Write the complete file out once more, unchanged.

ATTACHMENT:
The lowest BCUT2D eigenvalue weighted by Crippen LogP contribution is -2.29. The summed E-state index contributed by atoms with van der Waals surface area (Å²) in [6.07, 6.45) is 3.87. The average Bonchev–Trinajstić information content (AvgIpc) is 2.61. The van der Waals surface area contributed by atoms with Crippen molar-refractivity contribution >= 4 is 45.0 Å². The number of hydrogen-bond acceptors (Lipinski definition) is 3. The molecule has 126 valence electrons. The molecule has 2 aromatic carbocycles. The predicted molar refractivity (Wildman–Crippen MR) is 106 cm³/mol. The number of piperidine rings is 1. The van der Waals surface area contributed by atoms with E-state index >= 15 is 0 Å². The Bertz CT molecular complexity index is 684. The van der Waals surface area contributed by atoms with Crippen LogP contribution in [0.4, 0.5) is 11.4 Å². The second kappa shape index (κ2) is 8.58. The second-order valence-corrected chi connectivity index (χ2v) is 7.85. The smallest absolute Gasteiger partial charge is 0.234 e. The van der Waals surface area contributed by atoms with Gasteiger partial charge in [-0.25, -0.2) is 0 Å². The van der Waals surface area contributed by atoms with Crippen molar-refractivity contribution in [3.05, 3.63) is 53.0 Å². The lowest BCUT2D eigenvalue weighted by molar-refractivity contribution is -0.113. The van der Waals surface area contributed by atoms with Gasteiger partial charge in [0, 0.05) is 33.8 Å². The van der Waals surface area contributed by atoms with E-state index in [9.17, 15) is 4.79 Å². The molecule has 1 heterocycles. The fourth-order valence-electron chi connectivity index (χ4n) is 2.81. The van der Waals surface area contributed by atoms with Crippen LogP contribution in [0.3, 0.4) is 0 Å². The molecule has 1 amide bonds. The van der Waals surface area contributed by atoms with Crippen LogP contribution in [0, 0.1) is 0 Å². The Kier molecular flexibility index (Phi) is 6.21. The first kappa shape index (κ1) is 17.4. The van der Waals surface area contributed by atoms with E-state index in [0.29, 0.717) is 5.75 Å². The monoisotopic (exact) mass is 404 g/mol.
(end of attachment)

The lowest BCUT2D eigenvalue weighted by Crippen LogP contribution is -2.29. The summed E-state index contributed by atoms with van der Waals surface area (Å²) in [6.07, 6.45) is 3.87. The average Bonchev–Trinajstić information content (AvgIpc) is 2.61. The van der Waals surface area contributed by atoms with Crippen molar-refractivity contribution >= 4 is 45.0 Å². The number of hydrogen-bond acceptors (Lipinski definition) is 3. The molecule has 126 valence electrons. The molecule has 2 aromatic carbocycles. The predicted molar refractivity (Wildman–Crippen MR) is 106 cm³/mol. The number of piperidine rings is 1. The van der Waals surface area contributed by atoms with E-state index >= 15 is 0 Å². The Bertz CT molecular complexity index is 684. The van der Waals surface area contributed by atoms with Crippen LogP contribution in [0.4, 0.5) is 11.4 Å². The second kappa shape index (κ2) is 8.58. The second-order valence-corrected chi connectivity index (χ2v) is 7.85. The smallest absolute Gasteiger partial charge is 0.234 e. The van der Waals surface area contributed by atoms with Gasteiger partial charge in [-0.25, -0.2) is 0 Å². The van der Waals surface area contributed by atoms with Crippen molar-refractivity contribution in [3.05, 3.63) is 53.0 Å². The lowest BCUT2D eigenvalue weighted by molar-refractivity contribution is -0.113. The van der Waals surface area contributed by atoms with Gasteiger partial charge in [0, 0.05) is 33.8 Å². The van der Waals surface area contributed by atoms with E-state index in [9.17, 15) is 4.79 Å². The molecule has 1 heterocycles. The fourth-order valence-electron chi connectivity index (χ4n) is 2.81. The van der Waals surface area contributed by atoms with Crippen LogP contribution in [0.3, 0.4) is 0 Å². The molecule has 1 amide bonds. The van der Waals surface area contributed by atoms with Crippen LogP contribution in [0, 0.1) is 0 Å². The Kier molecular flexibility index (Phi) is 6.21. The first kappa shape index (κ1) is 17.4. The van der Waals surface area contributed by atoms with E-state index in [0.29, 0.717) is 5.75 Å². The monoisotopic (exact) mass is 404 g/mol.